Systematic review

Systematic reviews are a type of review that uses repeatable analytical methods to collect secondary data and analyse it. Systematic reviews are a type of evidence synthesis which formulate research questions that are broad or narrow in scope, and identify and synthesize data that directly relate to the systematic review question.[1] While some people might associate 'systematic review' with 'meta-analysis', there are multiple kinds of review which can be defined as 'systematic' which do not involve a meta-analysis. Some systematic reviews critically appraise research studies, and synthesize findings qualitatively or quantitatively.[2] Systematic reviews are often designed to provide an exhaustive summary of current evidence relevant to a research question. For example, systematic reviews of randomized controlled trials are an important way of informing evidence-based medicine,[3] and a review of existing studies is often quicker and cheaper than embarking on a new study.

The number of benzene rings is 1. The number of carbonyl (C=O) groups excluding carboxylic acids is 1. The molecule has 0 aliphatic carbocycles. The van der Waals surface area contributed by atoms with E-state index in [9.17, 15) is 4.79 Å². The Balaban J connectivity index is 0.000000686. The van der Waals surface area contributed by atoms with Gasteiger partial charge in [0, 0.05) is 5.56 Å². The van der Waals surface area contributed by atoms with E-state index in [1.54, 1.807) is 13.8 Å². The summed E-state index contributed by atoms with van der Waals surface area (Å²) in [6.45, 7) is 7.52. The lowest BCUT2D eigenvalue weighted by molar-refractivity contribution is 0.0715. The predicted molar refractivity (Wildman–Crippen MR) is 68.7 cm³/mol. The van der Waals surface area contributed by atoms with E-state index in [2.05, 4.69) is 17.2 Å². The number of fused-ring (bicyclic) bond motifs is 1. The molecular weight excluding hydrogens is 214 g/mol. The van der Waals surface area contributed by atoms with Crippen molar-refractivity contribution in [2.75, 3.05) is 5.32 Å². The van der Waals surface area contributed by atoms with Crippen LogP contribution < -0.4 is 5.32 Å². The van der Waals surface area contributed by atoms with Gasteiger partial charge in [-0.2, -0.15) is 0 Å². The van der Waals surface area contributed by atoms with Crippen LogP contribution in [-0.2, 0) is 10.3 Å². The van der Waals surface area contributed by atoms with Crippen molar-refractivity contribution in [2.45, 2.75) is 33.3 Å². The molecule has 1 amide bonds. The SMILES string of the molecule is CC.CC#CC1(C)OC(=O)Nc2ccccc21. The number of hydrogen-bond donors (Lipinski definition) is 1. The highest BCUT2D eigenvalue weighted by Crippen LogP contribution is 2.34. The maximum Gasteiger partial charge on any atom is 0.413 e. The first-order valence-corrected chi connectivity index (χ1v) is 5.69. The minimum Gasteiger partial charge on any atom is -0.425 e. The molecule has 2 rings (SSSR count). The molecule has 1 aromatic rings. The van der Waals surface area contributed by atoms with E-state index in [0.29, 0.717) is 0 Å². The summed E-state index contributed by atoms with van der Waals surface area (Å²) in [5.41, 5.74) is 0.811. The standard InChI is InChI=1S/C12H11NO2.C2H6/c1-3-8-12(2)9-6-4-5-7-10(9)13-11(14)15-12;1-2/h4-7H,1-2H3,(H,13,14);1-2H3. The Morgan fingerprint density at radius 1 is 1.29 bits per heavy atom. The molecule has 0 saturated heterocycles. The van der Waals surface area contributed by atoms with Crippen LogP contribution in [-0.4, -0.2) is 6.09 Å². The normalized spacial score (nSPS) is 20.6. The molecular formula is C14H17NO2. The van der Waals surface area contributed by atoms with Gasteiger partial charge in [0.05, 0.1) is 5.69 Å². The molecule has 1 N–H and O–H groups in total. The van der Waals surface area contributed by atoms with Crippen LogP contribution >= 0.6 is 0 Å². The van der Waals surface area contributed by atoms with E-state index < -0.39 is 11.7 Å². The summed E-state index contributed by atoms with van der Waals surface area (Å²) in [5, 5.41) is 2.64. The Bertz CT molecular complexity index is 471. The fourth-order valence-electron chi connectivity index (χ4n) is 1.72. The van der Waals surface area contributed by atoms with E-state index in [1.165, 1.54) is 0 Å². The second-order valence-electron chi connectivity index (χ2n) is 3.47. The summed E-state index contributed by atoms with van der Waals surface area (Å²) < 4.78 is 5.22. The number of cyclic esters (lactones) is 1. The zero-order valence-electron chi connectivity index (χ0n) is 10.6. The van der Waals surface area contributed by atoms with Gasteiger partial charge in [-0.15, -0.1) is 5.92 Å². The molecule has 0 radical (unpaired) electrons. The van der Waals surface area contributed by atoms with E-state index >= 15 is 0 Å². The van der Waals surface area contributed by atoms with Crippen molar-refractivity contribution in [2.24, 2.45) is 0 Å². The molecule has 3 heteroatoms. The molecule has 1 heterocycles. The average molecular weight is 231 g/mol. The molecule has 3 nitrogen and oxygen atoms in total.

While systematic reviews are often applied in the biomedical or healthcare context, they can be used in other areas where an assessment of a precisely defined subject would be helpful.[4] Systematic reviews may examine clinical tests, public health interventions, environmental interventions,[5] social interventions, adverse effects, qualitative evidence syntheses, methodological reviews, policy reviews, and economic evaluations.[6][7]

An understanding of systematic reviews and how to implement them in practice is highly recommended for professionals involved in the delivery of health care, public health and public policy.